Deconstructing ‘La La Land’

Here’s to the ones who dream, foolish as they may seem. Here’s to the hearts that ache. Here’s to the mess we make. She captured feeling, sky with no ceiling, the sunset inside with rain.

Ryan Gosling and Emma Stone are ultra-rich and globally famous because once upon a time, they dreamed and they dreamed big.


Sure, early on, when Ryan and Emma were nobodies, they experienced rejection. They failed. People doubted them. They suffered humiliation. They had to do menial work. They got plenty of advice to, you know, just “grow up!” They came really close to selling out. They came really close to quitting, to moving back to Squaresville.


But in the end, at the decisive moment, Ryan and Emma believed in themselves. They held on to their hopes. They persevered. They were true to themselves and to their art. To their craft. To their dreams.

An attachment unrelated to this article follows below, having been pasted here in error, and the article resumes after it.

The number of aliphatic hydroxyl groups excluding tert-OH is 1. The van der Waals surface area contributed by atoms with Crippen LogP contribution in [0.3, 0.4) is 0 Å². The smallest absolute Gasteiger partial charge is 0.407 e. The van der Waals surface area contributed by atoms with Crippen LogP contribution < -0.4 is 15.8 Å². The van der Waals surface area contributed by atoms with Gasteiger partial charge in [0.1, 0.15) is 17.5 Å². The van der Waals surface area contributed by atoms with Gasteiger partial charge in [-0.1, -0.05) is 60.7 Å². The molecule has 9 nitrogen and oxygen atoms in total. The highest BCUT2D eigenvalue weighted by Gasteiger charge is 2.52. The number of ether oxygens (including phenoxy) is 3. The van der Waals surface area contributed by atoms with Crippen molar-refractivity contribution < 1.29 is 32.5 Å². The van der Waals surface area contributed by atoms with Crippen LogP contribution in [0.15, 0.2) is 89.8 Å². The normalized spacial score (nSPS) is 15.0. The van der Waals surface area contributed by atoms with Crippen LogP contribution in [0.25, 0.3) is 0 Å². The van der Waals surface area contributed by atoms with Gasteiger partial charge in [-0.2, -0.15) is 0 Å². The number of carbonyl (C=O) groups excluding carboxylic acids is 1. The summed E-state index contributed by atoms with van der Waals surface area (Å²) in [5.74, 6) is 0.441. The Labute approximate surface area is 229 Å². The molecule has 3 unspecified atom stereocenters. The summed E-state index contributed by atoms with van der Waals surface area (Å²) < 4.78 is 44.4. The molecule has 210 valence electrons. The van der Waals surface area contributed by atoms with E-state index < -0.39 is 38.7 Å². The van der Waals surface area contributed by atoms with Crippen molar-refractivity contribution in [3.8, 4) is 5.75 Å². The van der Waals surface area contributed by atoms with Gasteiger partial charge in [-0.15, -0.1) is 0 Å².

Did Ryan and Emma have to make sacrifices? Sure! Of course! Naturally! For example, back in the early years, before Ryan Gosling and Emma Stone broke through, before they made it, there was Cute Girl and Adorable Guy, respectively, with whom Ryan and Emma lived lives of quiet anonymity in low-rent apartments in quaintly seedy neighborhoods, and frequented charmingly retro diners, and wandered through amusement parks and under-appreciated public spaces like parks and old museums. Obviously, holding on to their dreams meant, in the end, having to let go of Cute Girl and Adorable Guy. Which is not to say that they won’t always have their memories. And there are certainly consolations, e.g., money to burn and the kind of celebrity that makes a person feel like a god or goddess among mortals.


So, if you yourself don’t make it big like Ryan Gosling and Emma Stone did, you’ve got only yourself to blame. Obviously, you gave up, you surrendered, you didn’t truly believe in yourself. You didn’t work hard enough. You lost because you’re a loser.


La La Land — sure to be the Trump family’s favorite film of 2016.


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